Spidey Classics: Spider-Man: The Lost Years

Posted by Michael Deery 03 December 2010

J.M. DeMatteis and John Romita's, "Spider-Man: The Lost Years," is a story about Ben Reilly and Kaine but at it's heart it is all about Peter Parker. Joe Quesada once said, and I'm paraphrasing here, that the reason that fans are so passionate about Peter Parker is that they see so much of themselves in him, that a perceived slight against his character is a slight against them. His clones give the writers opportunities to explore facets of his character that would not be possible otherwise.
"Spider-Man: The Lost Years," takes place in the rain drenched streets of Salt Lake City. Detective Jacob Raven is fighting a losing battle against the local mob led by Vincent Tannen. At this point, three years into his exile from New York, Ben Reilly rolls into town. His plan is to get a job at the university, make a few bucks and get out. That's his life at this point. Kaine is already there, spending his time in seedy bars, proving that at least one Parker can drink.
Throughout the mini-series DeMatteis draws parallels between Ben and Kaine, when we meet them they both appear resigned to their individual fates, Ben even convinces himself he has a better life than Peter. Their blissful ignorance is blown apart when they both fall in love with women who are also hiding their true identities. Ben meet Janine Godbe, a waitress with more than a passing resemblance for Mary Jane, Kaine falls for Louise Kennedy, Raven's partner. Of equal importance in this story is Jacob Raven whose story, like Ben and Kaine, is defined by the woman he loves and loses.
What's interesting about this mini series is the sense of dread you feel while reading it. This story is after all a prequel to the clone saga. Going in we knew whatever happiness Ben gained he would eventually lose. Worse still, we knew that not only would Louise die, she would die by Kaine's hand. He would kill the only person that gives him hope and ultimately he would kill her because he is Peter Parker. One of the more endearing traits of Peter's character is his unwavering, almost naive sense of hope. More than any other superhero, with the exception of Superman, his life has been about loss, his parents, Uncle Ben, Captain Stacey, Gwen, Harry, his child and eventually Ben and Kaine. But he doesn't end up brooding in a cave, afraid to live life. He endures because, despite his protests to the contrary, he is an eternal optimist. Kaine was as well, he meets Louise and Kaine thinks that life can be beautiful. Her betrayal as a member of Tanners gang breaks Kaine, he loses that optimism, he is no longer Peter Parker. It is not the cellular degeneration that turns Kaine into a monster, it is the death of hope.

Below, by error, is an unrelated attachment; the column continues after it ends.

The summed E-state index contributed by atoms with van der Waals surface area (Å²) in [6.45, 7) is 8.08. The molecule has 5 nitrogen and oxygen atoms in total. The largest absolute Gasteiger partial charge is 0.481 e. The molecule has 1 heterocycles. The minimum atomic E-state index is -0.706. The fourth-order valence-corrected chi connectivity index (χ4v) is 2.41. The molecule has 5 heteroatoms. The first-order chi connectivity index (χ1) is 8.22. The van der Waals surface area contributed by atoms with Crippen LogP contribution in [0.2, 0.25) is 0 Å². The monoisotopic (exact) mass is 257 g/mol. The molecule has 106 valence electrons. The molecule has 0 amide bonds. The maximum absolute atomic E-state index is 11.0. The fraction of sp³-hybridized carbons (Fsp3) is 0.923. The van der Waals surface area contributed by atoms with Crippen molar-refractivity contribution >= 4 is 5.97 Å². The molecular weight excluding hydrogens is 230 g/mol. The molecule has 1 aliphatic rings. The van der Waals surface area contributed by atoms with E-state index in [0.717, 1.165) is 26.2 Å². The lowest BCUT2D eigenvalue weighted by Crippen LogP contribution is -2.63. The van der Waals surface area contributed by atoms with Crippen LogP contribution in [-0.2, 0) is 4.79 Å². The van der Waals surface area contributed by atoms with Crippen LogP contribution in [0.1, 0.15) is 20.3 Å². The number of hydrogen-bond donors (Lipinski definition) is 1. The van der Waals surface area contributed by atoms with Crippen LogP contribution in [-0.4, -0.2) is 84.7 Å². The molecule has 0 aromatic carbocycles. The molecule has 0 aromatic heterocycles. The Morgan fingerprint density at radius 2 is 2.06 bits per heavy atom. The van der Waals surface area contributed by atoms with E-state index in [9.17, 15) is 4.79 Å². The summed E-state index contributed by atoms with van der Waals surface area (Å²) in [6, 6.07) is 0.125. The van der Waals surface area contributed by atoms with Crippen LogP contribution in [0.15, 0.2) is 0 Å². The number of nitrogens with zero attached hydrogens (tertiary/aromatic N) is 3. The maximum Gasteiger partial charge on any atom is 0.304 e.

This is where the parallels between Kaine and Ben end, as it is the reveal of Jannie's secret that pulls her and Ben closer together and gives the story a bitter sweet ending. They are together in the end but it clearly won't last. Ben also reveals his secret to Jannie, even about being a clone and Ben's old favorite about being less than a man. Remember what I just said about Peter being the eternal optimist? That's as much about him as it is the people around him. The supporting cast is that important. It wasn't dressing up and playing hero that made Ben give life another shot. It was Janine, all Janine.
I should take a moment to talk about the art in this book. Online and in a lot of reviews I see artists criticized because their art isn't the most attractive to look at, it's not beautiful enough. Comic book art is about story telling, the idea is that if you covered the word balloons you would still get the story. That is what happens here. John Romita is the master of story telling. But still attractive artwork is nice. Romita has that too. He is simply the best.
At the beginning I said that this was a story about Peter Parker, it's a story about what hope does for him. You take it away from him and he becomes a monster, just like he did during DeMatteis, "I am the Spider," run on Amazing. You give him back hope and you get a man like Ben Reilly, who on his first night back in New York would save Peter's life. He saved the life of the one man whose death with solve all his problems. He did that because he still had hope his life would work out.

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